Bluefield Daily Telegraph
The decision by the financially challenged U.S. Postal Service to continue with Saturday mail delivery — at least for now — provides a welcomed reprieve for families across rural southern West Virginia and Southwest Virginia.
Saturday delivery has been — and, with hope, will continue to be — an important lifeline for elderly, low-income and geographically-challenged families in the area who depend on a consistent and timely delivery of the mail.
Here in the mountains, it’s not always easy to walk or drive to the post office — especially when the closest post office may be several miles away. And that’s if the local post office hasn’t already been closed. If it has not been closed, odds are its hours of operation will soon be significantly reduced.
That’s why rural mail delivery is important to folks across our region, and that includes regular Saturday delivery.
The Postal Service announced in February that it planned to switch to five-day-a-week deliveries beginning in August for everything except packages as a way to hold down losses. As part of that plan, the agency requested Congress drop from spending legislation the long-time ban on five-day-only delivery, the Associated Press reported last week. However, lawmakers in Washington did not act upon the Postal Service request when they passed a spending measure last month.
Postmaster General Patrick Donahoe estimated that eliminating Saturday delivery would save the agency an estimated $2 billion a year. But it would have come at yet another great expense to families across our region.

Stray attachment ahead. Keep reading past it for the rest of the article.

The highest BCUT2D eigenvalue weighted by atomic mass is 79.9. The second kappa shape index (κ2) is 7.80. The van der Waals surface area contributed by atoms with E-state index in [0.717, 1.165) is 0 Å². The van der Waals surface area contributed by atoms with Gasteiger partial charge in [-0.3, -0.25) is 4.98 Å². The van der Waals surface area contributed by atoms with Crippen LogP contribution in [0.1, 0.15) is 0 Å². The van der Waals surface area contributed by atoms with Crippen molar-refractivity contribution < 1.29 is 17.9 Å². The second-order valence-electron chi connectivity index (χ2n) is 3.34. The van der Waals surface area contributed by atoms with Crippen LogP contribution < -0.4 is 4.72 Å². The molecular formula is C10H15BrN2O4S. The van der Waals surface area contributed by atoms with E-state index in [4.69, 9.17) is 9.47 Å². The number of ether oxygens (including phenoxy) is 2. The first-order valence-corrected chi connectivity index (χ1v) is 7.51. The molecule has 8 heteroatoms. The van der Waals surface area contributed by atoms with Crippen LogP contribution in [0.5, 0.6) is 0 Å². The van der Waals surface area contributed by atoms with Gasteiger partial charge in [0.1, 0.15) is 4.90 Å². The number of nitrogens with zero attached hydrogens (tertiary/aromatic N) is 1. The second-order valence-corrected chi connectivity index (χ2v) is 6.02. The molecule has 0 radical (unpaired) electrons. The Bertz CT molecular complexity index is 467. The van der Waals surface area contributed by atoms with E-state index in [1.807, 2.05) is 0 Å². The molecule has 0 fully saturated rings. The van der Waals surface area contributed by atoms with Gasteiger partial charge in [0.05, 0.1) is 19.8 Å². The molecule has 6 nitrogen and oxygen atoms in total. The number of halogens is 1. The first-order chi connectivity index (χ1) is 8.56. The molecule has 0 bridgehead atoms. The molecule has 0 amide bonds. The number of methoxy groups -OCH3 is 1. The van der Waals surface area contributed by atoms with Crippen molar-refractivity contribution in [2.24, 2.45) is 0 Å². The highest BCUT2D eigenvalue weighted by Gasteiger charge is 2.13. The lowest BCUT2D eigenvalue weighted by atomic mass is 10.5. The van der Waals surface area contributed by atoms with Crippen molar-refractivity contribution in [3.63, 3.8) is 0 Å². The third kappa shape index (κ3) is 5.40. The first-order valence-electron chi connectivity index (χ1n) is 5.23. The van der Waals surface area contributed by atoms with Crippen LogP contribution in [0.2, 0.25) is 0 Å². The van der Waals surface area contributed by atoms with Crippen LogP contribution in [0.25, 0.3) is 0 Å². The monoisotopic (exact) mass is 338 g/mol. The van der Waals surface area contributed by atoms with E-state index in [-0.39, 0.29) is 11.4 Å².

Retaining Saturday mail delivery — at least for now — is a small victory considering everything we have already lost to date. Bluefield’s Mail Processing and Distribution Center is now gone, and so are the jobs the processing center provided. The closure was another troubling loss for the city of Bluefield. And dozens of small rural post offices across our region will soon have their hours of operation drastically reduced as part of the ongoing restructuring of the agency’s retail, delivery and mail processing operations. These reduced window operating hours will further complicate the ability of families to make it to their post office for a stamp, money order, or to send off a letter or package.
And let’s face it — existing postal service hours are not exactly convenient or even logical for working people. That’s why a lot of working folks find themselves buying money orders and stamps from big box department stores on weekends as opposed to their local post office.
But at least the region will retain Saturday mail delivery — for the time being. And that’s a small victory for families across our region.